Pay Attention to Your Own Isolation. If following the “rules” means you are finding yourself more homebound, be sure to check to see how this is making you feel. Take some preventive steps before you begin to feel a sense of being isolated. Make arrangements with family, neighbors and friends to have regular contact. Phone and FaceTime calls can be helpful. If you do take walks with your person, invite another person along. If a friend or family member can come in to be with your person for brief periods of time, seek and accept that help, and take yourself for an outing – observing all the rules when you return (and also the advice about having help come in).
Help from Outside the Home. If you have someone coming into the home to help care for your person, then the general rules should apply to them as well. The person should adhere to hand washing rules, be urged to follow good self-care procedures, and monitor him/herself for symptoms of COVID-19. If a home health care worker comes to your home and also visits other homes, ask to review the procedures she or he has in place to prevent the spread of COVID-19 to their clients.
Medical Care. You are very likely in a position where you have to manage your person’s routine and chronic health care as well as to respond to changes in condition or react in an emergency situation. It’s important to recognize that, with COVID-19, you need to have a plan for how to handle some medical situations that might arise in the course of caregiving.
Primary care providers (nurse practitioners, physicians, physician assistants) can bill for telehealth with Medicare and Medicaid patients. So, call the office and see if they have put procedures in place for handling – through a phone call or a video call – routine visits and visits related to any concerns you may have. If they don’t, ask for advice about
  • Handling routine and chronic care situations that you’d usually manage by bringing the person to the office.
  • Dealing with possible COVID-19 symptoms.
  • Responding to emergency situations – should you call the office first? Go directly to an Emergency Department?
If you feel you have an emergency, but are not sure, and cannot get through to your primary care provider, call your local Emergency Department. Most have a nurse or physician on duty who can offer advice about the need to come in immediately or wait at home.
If you think you or your person might be showing signs of COVID-19 and think you should be tested, it’s important to call your primary care provider (or the Emergency Department or your Health Department) first. They may be able to provide advice about whether you need to be tested immediately or if it is appropriate to wait. If you do need to be tested immediately, they may also be able to direct you to the appropriate testing location. In many areas of the country, the clinic office or Emergency Department may not be where you can get tested, and testing sites may need a provider’s referral before they will test you.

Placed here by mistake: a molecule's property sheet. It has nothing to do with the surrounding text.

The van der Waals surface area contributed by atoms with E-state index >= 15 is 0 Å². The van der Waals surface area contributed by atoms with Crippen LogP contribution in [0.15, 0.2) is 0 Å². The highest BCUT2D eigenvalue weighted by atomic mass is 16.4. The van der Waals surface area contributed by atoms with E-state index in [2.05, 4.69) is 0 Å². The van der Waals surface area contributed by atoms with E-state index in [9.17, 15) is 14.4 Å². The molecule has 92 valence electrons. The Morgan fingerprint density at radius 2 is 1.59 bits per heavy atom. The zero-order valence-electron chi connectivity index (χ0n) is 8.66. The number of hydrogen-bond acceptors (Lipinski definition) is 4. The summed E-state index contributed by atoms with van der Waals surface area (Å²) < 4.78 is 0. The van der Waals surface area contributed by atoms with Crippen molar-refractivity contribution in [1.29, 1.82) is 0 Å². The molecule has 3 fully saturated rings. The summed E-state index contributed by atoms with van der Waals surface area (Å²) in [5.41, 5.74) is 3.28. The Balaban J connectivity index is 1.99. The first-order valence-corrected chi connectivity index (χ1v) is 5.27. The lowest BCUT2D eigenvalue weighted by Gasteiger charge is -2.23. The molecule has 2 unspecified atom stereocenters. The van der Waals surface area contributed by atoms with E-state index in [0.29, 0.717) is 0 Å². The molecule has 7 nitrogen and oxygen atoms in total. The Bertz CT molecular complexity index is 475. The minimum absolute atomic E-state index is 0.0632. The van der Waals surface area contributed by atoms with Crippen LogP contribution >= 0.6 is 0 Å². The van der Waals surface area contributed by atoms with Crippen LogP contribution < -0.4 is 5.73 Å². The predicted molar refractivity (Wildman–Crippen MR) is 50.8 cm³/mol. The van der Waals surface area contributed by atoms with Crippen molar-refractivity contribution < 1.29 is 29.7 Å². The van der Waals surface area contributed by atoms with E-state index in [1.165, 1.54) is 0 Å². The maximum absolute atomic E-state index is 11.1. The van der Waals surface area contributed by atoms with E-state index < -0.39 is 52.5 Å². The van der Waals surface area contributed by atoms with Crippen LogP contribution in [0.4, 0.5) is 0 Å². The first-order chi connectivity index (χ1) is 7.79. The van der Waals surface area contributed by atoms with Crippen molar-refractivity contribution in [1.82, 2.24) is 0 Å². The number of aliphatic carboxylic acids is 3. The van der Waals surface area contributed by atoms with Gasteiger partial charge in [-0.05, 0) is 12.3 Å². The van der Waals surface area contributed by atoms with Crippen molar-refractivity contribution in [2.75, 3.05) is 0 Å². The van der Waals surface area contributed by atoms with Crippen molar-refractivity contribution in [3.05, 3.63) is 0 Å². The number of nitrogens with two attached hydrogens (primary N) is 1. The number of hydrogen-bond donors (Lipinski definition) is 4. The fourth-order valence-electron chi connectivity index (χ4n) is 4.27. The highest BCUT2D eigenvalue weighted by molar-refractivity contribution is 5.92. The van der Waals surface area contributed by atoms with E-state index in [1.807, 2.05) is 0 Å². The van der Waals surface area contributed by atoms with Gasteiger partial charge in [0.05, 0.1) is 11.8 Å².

If you and/or your person are participating in a research study, call your research coordinator for current information. Some studies have been put on hold; others may have moved to enable contact at a distance (e.g., by phone).
If Your Person is Living in an Assisted Living or Skilled Nursing Facility:
It is increasingly likely that visitors, even close family, will not be permitted to visit relatives in such facilities.
See if the facility can help you to make contact by a distance. Can they help put a phone call through? If the facility has WiFi and if you have an extra phone or tablet computer (iPad), will they help the person to use it when you call so the person can see your face.
The staff will continue to provide care and comfort, but you will not be able to have in-person time with the person that may be important to you. If you are alone and feeling this as yet another loss, take action. Try to go out for a walk, call family and friends, listen to your favorite music, look at scrapbooks or read a good book. If you belong to a church or synagogue, call and ask to be put on a prayer list. Many religious staff are working from home and can respond to your messages. Have family and friends mail cards and letters to them.
The CDC website is an excellent source of reliable information:

Joe, Janet, and Memory Loss

There was no mistaking her beauty. At 78 Janet was in college shape and her engaging smile drew you to her. Her figure was enticing and she moved and laughed like a woman who had provoked males her entire life and thoroughly enjoyed the attention. And she could not remember what she had eaten for lunch or who just called or where she went yesterday or if she was on chemo therapy. She was completely free of pain or anxiety concerning her newly elevated cancer markers and the subsequent weekly chemo. She never remembered the ongoing side effects of chemo allowing her to remain emotionally unaffected and free of pain medication.